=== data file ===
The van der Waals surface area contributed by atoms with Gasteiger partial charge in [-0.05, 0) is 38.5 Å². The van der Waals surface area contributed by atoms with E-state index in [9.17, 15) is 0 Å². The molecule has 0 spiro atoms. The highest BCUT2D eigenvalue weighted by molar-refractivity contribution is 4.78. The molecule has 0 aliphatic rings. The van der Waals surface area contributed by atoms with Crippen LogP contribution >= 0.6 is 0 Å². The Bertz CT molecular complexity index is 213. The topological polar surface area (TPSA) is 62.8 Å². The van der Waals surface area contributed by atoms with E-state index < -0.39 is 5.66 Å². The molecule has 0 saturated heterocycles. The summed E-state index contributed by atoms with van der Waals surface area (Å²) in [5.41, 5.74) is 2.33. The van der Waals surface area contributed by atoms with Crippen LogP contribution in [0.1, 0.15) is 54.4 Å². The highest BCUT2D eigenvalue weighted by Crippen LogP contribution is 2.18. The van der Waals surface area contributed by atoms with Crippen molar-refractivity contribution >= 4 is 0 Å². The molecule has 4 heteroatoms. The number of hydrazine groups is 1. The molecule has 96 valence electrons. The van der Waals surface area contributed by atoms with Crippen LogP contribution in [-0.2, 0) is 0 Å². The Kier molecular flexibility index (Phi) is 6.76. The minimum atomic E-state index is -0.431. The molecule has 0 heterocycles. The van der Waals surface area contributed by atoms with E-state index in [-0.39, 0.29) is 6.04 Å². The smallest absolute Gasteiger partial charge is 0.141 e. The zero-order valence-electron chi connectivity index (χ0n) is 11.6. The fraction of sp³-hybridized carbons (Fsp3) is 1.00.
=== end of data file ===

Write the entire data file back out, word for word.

The van der Waals surface area contributed by atoms with Gasteiger partial charge in [-0.05, 0) is 38.5 Å². The van der Waals surface area contributed by atoms with E-state index in [9.17, 15) is 0 Å². The molecule has 0 spiro atoms. The highest BCUT2D eigenvalue weighted by molar-refractivity contribution is 4.78. The molecule has 0 aliphatic rings. The van der Waals surface area contributed by atoms with Crippen LogP contribution >= 0.6 is 0 Å². The Bertz CT molecular complexity index is 213. The topological polar surface area (TPSA) is 62.8 Å². The van der Waals surface area contributed by atoms with E-state index < -0.39 is 5.66 Å². The molecule has 0 saturated heterocycles. The summed E-state index contributed by atoms with van der Waals surface area (Å²) in [5.41, 5.74) is 2.33. The van der Waals surface area contributed by atoms with Crippen LogP contribution in [0.1, 0.15) is 54.4 Å². The highest BCUT2D eigenvalue weighted by Crippen LogP contribution is 2.18. The van der Waals surface area contributed by atoms with Crippen molar-refractivity contribution >= 4 is 0 Å². The molecule has 4 heteroatoms. The number of hydrazine groups is 1. The molecule has 96 valence electrons. The van der Waals surface area contributed by atoms with Crippen LogP contribution in [-0.2, 0) is 0 Å². The Kier molecular flexibility index (Phi) is 6.76. The minimum atomic E-state index is -0.431. The molecule has 0 heterocycles. The van der Waals surface area contributed by atoms with E-state index in [-0.39, 0.29) is 6.04 Å². The smallest absolute Gasteiger partial charge is 0.141 e. The zero-order valence-electron chi connectivity index (χ0n) is 11.6. The fraction of sp³-hybridized carbons (Fsp3) is 1.00.